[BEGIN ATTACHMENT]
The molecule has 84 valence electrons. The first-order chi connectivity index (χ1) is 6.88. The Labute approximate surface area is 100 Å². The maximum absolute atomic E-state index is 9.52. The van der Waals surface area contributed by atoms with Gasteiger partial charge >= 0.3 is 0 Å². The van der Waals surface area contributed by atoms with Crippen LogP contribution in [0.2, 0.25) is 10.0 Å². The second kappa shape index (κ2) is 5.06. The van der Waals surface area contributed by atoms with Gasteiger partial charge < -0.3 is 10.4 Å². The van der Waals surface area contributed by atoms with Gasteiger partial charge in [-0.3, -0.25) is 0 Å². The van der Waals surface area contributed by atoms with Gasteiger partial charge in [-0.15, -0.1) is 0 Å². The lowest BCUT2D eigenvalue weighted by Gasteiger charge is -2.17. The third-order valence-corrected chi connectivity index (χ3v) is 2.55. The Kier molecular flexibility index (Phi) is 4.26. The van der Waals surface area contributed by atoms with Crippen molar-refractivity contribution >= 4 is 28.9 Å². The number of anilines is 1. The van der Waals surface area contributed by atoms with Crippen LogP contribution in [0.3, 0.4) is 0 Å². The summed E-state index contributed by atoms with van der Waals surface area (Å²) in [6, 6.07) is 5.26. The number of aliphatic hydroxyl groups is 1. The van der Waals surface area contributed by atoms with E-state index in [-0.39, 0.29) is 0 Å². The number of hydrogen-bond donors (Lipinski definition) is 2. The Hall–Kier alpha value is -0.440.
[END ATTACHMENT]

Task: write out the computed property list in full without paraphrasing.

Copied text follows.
The molecule has 84 valence electrons. The first-order chi connectivity index (χ1) is 6.88. The Labute approximate surface area is 100 Å². The maximum absolute atomic E-state index is 9.52. The van der Waals surface area contributed by atoms with Gasteiger partial charge >= 0.3 is 0 Å². The van der Waals surface area contributed by atoms with Crippen LogP contribution in [0.2, 0.25) is 10.0 Å². The second kappa shape index (κ2) is 5.06. The van der Waals surface area contributed by atoms with Gasteiger partial charge < -0.3 is 10.4 Å². The van der Waals surface area contributed by atoms with Gasteiger partial charge in [-0.3, -0.25) is 0 Å². The van der Waals surface area contributed by atoms with Gasteiger partial charge in [-0.15, -0.1) is 0 Å². The lowest BCUT2D eigenvalue weighted by Gasteiger charge is -2.17. The third-order valence-corrected chi connectivity index (χ3v) is 2.55. The Kier molecular flexibility index (Phi) is 4.26. The van der Waals surface area contributed by atoms with Crippen molar-refractivity contribution >= 4 is 28.9 Å². The number of anilines is 1. The van der Waals surface area contributed by atoms with Crippen LogP contribution in [0.3, 0.4) is 0 Å². The summed E-state index contributed by atoms with van der Waals surface area (Å²) in [6, 6.07) is 5.26. The number of aliphatic hydroxyl groups is 1. The van der Waals surface area contributed by atoms with E-state index in [-0.39, 0.29) is 0 Å². The number of hydrogen-bond donors (Lipinski definition) is 2. The Hall–Kier alpha value is -0.440.